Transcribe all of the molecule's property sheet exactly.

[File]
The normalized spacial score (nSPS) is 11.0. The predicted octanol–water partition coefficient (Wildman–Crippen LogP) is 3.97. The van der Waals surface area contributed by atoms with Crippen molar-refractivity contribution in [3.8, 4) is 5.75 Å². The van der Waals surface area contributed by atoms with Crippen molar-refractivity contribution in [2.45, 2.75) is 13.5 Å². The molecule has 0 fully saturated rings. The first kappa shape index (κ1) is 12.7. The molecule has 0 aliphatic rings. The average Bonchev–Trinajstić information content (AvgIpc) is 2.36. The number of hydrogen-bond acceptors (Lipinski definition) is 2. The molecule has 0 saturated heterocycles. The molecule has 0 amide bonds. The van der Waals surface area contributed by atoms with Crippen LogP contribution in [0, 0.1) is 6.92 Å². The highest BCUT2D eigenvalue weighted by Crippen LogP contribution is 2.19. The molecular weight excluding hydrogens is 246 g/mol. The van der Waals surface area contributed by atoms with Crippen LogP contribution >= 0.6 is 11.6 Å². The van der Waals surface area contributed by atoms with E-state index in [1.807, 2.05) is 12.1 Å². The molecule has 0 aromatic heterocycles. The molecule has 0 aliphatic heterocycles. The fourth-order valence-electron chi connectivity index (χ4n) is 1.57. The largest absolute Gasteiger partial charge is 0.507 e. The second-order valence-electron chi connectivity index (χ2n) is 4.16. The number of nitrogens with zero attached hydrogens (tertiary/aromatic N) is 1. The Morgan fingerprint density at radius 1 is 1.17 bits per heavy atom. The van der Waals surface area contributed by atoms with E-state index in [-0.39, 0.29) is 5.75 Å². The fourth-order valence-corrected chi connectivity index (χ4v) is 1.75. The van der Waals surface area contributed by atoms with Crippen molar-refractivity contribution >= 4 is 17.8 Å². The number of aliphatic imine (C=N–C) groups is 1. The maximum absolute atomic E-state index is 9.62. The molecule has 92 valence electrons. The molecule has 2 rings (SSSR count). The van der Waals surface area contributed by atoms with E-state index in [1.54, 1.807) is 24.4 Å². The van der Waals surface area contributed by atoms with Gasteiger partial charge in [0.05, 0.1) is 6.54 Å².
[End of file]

The normalized spacial score (nSPS) is 11.0. The predicted octanol–water partition coefficient (Wildman–Crippen LogP) is 3.97. The van der Waals surface area contributed by atoms with Crippen molar-refractivity contribution in [3.8, 4) is 5.75 Å². The van der Waals surface area contributed by atoms with Crippen molar-refractivity contribution in [2.45, 2.75) is 13.5 Å². The molecule has 0 fully saturated rings. The first kappa shape index (κ1) is 12.7. The molecule has 0 aliphatic rings. The average Bonchev–Trinajstić information content (AvgIpc) is 2.36. The number of hydrogen-bond acceptors (Lipinski definition) is 2. The molecule has 0 saturated heterocycles. The molecule has 0 amide bonds. The van der Waals surface area contributed by atoms with Crippen LogP contribution in [0, 0.1) is 6.92 Å². The highest BCUT2D eigenvalue weighted by Crippen LogP contribution is 2.19. The molecular weight excluding hydrogens is 246 g/mol. The van der Waals surface area contributed by atoms with Crippen LogP contribution >= 0.6 is 11.6 Å². The van der Waals surface area contributed by atoms with E-state index in [1.807, 2.05) is 12.1 Å². The molecule has 0 aromatic heterocycles. The molecule has 0 aliphatic heterocycles. The fourth-order valence-electron chi connectivity index (χ4n) is 1.57. The largest absolute Gasteiger partial charge is 0.507 e. The second-order valence-electron chi connectivity index (χ2n) is 4.16. The number of nitrogens with zero attached hydrogens (tertiary/aromatic N) is 1. The Morgan fingerprint density at radius 1 is 1.17 bits per heavy atom. The van der Waals surface area contributed by atoms with E-state index in [-0.39, 0.29) is 5.75 Å². The fourth-order valence-corrected chi connectivity index (χ4v) is 1.75. The van der Waals surface area contributed by atoms with Crippen molar-refractivity contribution >= 4 is 17.8 Å². The number of aliphatic imine (C=N–C) groups is 1. The maximum absolute atomic E-state index is 9.62. The molecule has 92 valence electrons. The molecule has 2 rings (SSSR count). The van der Waals surface area contributed by atoms with E-state index in [1.54, 1.807) is 24.4 Å². The van der Waals surface area contributed by atoms with Gasteiger partial charge in [0.05, 0.1) is 6.54 Å².